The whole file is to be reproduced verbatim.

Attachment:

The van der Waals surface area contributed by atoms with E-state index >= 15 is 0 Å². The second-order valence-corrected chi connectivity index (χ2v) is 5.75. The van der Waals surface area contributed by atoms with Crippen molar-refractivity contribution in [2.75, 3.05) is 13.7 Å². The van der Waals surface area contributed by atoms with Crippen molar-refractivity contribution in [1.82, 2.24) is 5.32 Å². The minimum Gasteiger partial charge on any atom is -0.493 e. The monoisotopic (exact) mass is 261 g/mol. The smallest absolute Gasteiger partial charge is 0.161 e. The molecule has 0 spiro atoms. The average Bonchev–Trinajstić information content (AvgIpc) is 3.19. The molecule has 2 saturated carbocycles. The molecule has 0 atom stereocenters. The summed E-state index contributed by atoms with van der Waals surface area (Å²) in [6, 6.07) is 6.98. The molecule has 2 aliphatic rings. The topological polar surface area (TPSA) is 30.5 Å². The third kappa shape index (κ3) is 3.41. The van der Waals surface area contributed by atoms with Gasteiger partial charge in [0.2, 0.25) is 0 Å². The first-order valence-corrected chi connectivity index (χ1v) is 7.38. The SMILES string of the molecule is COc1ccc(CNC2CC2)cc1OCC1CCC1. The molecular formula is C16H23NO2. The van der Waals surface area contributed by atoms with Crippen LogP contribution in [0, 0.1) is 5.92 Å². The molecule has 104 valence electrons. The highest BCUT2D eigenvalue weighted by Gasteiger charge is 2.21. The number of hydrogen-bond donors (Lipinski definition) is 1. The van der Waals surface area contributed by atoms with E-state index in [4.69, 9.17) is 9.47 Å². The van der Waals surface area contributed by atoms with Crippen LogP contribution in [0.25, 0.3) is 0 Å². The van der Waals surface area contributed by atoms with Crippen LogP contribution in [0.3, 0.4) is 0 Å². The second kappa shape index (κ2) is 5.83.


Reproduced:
The van der Waals surface area contributed by atoms with E-state index >= 15 is 0 Å². The second-order valence-corrected chi connectivity index (χ2v) is 5.75. The van der Waals surface area contributed by atoms with Crippen molar-refractivity contribution in [2.75, 3.05) is 13.7 Å². The van der Waals surface area contributed by atoms with Crippen molar-refractivity contribution in [1.82, 2.24) is 5.32 Å². The minimum Gasteiger partial charge on any atom is -0.493 e. The monoisotopic (exact) mass is 261 g/mol. The smallest absolute Gasteiger partial charge is 0.161 e. The molecule has 0 spiro atoms. The average Bonchev–Trinajstić information content (AvgIpc) is 3.19. The molecule has 2 saturated carbocycles. The molecule has 0 atom stereocenters. The summed E-state index contributed by atoms with van der Waals surface area (Å²) in [6, 6.07) is 6.98. The molecule has 2 aliphatic rings. The topological polar surface area (TPSA) is 30.5 Å². The third kappa shape index (κ3) is 3.41. The van der Waals surface area contributed by atoms with Gasteiger partial charge in [0.2, 0.25) is 0 Å². The first-order valence-corrected chi connectivity index (χ1v) is 7.38. The SMILES string of the molecule is COc1ccc(CNC2CC2)cc1OCC1CCC1. The molecular formula is C16H23NO2. The van der Waals surface area contributed by atoms with Crippen LogP contribution in [0, 0.1) is 5.92 Å². The molecule has 104 valence electrons. The highest BCUT2D eigenvalue weighted by Gasteiger charge is 2.21. The number of hydrogen-bond donors (Lipinski definition) is 1. The van der Waals surface area contributed by atoms with E-state index in [4.69, 9.17) is 9.47 Å². The van der Waals surface area contributed by atoms with Crippen LogP contribution in [0.25, 0.3) is 0 Å². The van der Waals surface area contributed by atoms with Crippen LogP contribution in [0.3, 0.4) is 0 Å². The second kappa shape index (κ2) is 5.83.